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A dyslexic Dutch designer has created a special typeface to help dyslexic readers.

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Dyslexie, which is one of the most talked-about projects in the ongoing Istanbul Design Biennial, is the brainchild of 33-year old Christian Boer, who began designing the typeface as a senior project at Utrecht University.


Traditional typefaces are confusing for readers with dyslexia because “twin” letters like b and d are based on the same design. In Dyxlexie, slight variations in similar letters—along with more space between individual letters—help readers keep text straight. The computerized Dyslexie font is dark blue color by default, which Boer says is easier for dyslexics to read.

The desktop version of the Dyslexie typeface works with Apple and Microsoft systems and is offered free to home users. (Schools and publishers pay a fee.)

What the heck is a typeface, and how is it different from a “font”? For a highly-readable discussion of how type design affects us as readers and writers, check out Royal van Horn’s 2004 essay “Typefaces” in The Phi Delta Kappan.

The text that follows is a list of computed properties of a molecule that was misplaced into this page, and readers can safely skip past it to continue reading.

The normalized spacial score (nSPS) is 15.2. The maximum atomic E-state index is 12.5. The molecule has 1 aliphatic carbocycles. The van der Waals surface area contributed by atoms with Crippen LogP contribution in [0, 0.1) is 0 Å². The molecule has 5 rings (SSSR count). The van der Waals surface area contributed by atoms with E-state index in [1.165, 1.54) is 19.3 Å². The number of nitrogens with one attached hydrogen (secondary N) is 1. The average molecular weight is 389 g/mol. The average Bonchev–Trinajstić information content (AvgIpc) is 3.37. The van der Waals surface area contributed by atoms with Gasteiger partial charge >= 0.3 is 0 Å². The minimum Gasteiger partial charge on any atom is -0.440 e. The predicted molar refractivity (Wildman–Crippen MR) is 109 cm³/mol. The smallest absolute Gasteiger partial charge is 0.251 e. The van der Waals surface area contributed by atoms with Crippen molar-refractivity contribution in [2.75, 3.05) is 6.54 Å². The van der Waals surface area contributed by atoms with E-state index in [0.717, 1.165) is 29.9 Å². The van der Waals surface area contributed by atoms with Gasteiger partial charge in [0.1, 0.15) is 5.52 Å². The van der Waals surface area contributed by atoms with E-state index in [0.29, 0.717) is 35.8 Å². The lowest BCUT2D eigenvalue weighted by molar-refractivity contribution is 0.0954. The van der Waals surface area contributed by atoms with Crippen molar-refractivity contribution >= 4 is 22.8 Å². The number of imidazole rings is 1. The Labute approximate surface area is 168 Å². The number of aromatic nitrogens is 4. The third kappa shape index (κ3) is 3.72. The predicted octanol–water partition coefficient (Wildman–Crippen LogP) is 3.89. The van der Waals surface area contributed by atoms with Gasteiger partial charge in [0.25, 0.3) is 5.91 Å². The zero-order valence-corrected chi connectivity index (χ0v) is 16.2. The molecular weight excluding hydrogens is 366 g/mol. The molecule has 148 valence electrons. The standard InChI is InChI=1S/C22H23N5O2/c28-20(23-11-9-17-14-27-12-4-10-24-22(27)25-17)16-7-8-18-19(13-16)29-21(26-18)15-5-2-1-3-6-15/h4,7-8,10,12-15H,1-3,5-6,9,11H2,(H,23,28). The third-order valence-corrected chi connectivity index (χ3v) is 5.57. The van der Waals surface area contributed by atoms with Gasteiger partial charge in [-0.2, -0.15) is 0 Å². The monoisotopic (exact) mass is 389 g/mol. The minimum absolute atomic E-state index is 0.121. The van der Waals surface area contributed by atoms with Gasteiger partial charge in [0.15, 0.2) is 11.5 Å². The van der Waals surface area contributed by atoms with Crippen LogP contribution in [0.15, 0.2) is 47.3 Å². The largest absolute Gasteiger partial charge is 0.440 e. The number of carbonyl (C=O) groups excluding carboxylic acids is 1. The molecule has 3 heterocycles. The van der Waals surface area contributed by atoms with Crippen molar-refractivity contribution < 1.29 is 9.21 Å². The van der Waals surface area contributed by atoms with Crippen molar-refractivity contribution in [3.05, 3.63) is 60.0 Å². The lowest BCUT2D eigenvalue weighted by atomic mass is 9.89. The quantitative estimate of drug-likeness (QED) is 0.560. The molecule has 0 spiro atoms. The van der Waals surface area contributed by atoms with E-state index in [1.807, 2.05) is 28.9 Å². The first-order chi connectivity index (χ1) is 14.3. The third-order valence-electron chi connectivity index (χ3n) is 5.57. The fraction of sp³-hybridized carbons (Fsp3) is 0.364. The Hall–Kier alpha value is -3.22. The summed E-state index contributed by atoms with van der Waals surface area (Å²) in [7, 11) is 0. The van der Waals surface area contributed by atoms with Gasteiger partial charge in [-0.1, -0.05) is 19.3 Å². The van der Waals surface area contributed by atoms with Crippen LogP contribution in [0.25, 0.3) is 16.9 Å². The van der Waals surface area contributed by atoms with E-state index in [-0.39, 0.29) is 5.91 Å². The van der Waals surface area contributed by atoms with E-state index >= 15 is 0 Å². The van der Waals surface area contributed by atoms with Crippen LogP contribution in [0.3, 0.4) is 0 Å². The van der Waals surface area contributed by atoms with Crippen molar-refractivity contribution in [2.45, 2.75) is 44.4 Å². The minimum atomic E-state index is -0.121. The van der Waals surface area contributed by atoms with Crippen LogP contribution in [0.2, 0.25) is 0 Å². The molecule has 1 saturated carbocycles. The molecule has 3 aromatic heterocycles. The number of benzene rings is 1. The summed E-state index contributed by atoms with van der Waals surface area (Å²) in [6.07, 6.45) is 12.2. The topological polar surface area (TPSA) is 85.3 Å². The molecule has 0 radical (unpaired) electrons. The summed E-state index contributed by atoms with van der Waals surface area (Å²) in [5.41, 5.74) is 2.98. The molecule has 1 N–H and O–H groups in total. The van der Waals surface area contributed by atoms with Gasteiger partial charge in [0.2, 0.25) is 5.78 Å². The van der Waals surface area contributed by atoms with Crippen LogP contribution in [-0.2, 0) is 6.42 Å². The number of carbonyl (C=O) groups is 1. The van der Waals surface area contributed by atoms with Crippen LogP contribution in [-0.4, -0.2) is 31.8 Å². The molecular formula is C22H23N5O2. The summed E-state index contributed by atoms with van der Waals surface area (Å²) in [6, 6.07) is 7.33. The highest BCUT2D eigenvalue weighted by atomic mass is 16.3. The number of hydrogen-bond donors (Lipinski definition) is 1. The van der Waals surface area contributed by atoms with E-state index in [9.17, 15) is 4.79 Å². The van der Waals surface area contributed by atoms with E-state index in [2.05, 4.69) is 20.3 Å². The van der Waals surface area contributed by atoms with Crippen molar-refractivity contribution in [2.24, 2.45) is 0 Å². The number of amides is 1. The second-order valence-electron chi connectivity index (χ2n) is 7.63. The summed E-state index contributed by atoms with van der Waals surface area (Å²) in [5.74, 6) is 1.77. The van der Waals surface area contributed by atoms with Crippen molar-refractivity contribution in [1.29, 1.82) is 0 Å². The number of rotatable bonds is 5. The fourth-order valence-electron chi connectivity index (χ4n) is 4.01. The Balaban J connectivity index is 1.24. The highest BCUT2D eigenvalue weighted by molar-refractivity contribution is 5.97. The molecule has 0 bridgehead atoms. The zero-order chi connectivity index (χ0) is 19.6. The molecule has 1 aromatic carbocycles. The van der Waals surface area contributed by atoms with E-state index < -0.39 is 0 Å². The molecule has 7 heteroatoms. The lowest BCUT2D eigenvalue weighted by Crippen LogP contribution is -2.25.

For a more clinical discussion that resonates with Boer’s theory, read “The Effect of Typography upon the Perceptual Span in Reading“. In their paper, Donald G. Paterson and Miles Tinker investigate how changes in typeface can significantly impact on the peripheral vision of readers—all readers, not only ones with dyslexia. Their conclusion: “Certain typographical arrangements reduce the speed of reading…. In general, it may be concluded that typographic variation frequently is an important determinant of perceptual span.”

In other words, typography indeed affects the fluidity of reading. It may be a funny-looking typeface, but maybe we could all read more efficiently with Dyslexie.


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The Phi Delta Kappan, Vol. 85, No. 10 (Jun., 2004), pp. 727, 795
Phi Delta Kappa International
The American Journal of Psychology, Vol. 60, No. 3 (Jul., 1947), pp. 388-396
University of Illinois Press